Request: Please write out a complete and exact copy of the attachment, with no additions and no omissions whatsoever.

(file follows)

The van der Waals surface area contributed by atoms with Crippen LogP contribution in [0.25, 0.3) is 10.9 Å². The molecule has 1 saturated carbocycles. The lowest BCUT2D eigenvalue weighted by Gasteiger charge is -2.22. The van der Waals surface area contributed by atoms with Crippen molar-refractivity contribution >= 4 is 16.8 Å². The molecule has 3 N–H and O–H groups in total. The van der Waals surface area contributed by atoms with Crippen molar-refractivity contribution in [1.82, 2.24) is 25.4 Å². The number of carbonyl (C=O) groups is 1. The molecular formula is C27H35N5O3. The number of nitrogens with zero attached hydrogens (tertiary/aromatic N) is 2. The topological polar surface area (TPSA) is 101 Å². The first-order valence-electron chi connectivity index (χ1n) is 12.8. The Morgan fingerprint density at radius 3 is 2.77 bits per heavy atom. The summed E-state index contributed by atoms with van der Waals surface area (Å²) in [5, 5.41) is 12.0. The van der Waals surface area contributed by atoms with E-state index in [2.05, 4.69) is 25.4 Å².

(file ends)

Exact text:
The van der Waals surface area contributed by atoms with Crippen LogP contribution in [0.25, 0.3) is 10.9 Å². The molecule has 1 saturated carbocycles. The lowest BCUT2D eigenvalue weighted by Gasteiger charge is -2.22. The van der Waals surface area contributed by atoms with Crippen molar-refractivity contribution >= 4 is 16.8 Å². The molecule has 3 N–H and O–H groups in total. The van der Waals surface area contributed by atoms with Crippen molar-refractivity contribution in [1.82, 2.24) is 25.4 Å². The number of carbonyl (C=O) groups is 1. The molecular formula is C27H35N5O3. The number of nitrogens with zero attached hydrogens (tertiary/aromatic N) is 2. The topological polar surface area (TPSA) is 101 Å². The first-order valence-electron chi connectivity index (χ1n) is 12.8. The Morgan fingerprint density at radius 3 is 2.77 bits per heavy atom. The summed E-state index contributed by atoms with van der Waals surface area (Å²) in [5, 5.41) is 12.0. The van der Waals surface area contributed by atoms with E-state index in [2.05, 4.69) is 25.4 Å².